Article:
DAWSON CREEK, B.C. — Dawson Creek city council voted in favour of awarding the contract for the City’s new curbside recycling program, which will be rolled out this fall.Chief Administrative Officer Duncan Redfearn said that the possibility of Dawson Creek getting curbside recycling collection has been brought up several times in the past several years. During planning for this year’s budget, he said the City was able to include curbside recycling collection. The program will be single-stream – similar to Fort St. John’s – meaning residents can dispose of all acceptable items into the 360-litre wheelie bins without the need to sort.Redfearn explained that the cost of the program will see residents’ utility bills – which already include water, sewer, and waste collection – rise by $6.86 for the next five years. The cost of the wheelie bins is included in that amount. The recycling bins will be collected every two weeks, while unlike in Fort St. John, household waste will continue to be collected weekly. Dawson Creek received two bids for the contract to do the new curbside collection. On Monday, Council awarded the contract to its current household waste collection contractor, Waste Management, since its bid was 43 cents/month cheaper than the only other bid from DC Recycling.The contract is set to begin on September 1st for a period of five years. Redfearn said that the program will be rolled out in stages for residents in each part of Dawson Creek after it comes into effect.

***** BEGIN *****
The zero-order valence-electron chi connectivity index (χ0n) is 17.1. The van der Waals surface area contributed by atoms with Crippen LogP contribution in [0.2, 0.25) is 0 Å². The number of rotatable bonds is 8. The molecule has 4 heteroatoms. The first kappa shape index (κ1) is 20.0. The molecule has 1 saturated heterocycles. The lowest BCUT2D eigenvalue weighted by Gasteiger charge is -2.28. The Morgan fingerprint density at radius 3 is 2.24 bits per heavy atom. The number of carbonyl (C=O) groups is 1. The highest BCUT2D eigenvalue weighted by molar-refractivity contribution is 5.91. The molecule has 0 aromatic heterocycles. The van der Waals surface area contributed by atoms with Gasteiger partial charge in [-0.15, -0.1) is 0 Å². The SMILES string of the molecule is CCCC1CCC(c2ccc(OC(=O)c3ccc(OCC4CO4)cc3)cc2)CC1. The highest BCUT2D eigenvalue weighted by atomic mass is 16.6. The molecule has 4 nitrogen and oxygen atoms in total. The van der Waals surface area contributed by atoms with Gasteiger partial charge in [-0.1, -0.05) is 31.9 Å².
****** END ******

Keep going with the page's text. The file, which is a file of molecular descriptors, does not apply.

UPDATE – This fire has now caused an area north of Prespatou to be evacuated. Click here for more details.FORT ST. JOHN, B.C. – Two fires burning north of Fort St. John have merged into one large wildfire, which has grown from a combined 4,000 hectares to over 11,000 hectares.According to Fire Information Officer Amanda Reynolds the Tommy Lakes fire, which is the new name of the former Tommy Lakes Road and Beatton River fire, now covers an estimated 11,405 hectares. The fire is located approximately 30 kilometres northeast of Wonowon, and is said to be burning in a northeasterly direction. A map of the Tommy Lakes Fire perimeter. Photo by BC Wildfire ServiceReynolds said that the high winds on Friday caused an increase in fire activity, with the two fires merging in the afternoon. She said that a total of 58 firefighters, 5 helicopters, and 4 pieces of heavy equipment are focused on building a fire guard along the fire’s southern perimeter in order to protect oil and gas industry sites, two of which are said to be located a short distance from the fire.Two unit crews are working on the east side of the South Nig Road connector and north of the North Nig Road to contain growth in these areas. A third unit crew is working along with heavy equipment to build guard to establish access to Beatton River off the Tommy Lakes Road. Bucketing helicopters are said to be working with crews to aid in the fire suppression efforts.Reynolds said that in order to allow fire crews to do their jobs properly, the BC Wildfire Service will be adding an Area Restriction around the fire in order to keep members of the public out. She added however that oil and gas industry workers will still be permitted access to worksites, and that the Area Restriction is being implemented to keep out “looky-loos.”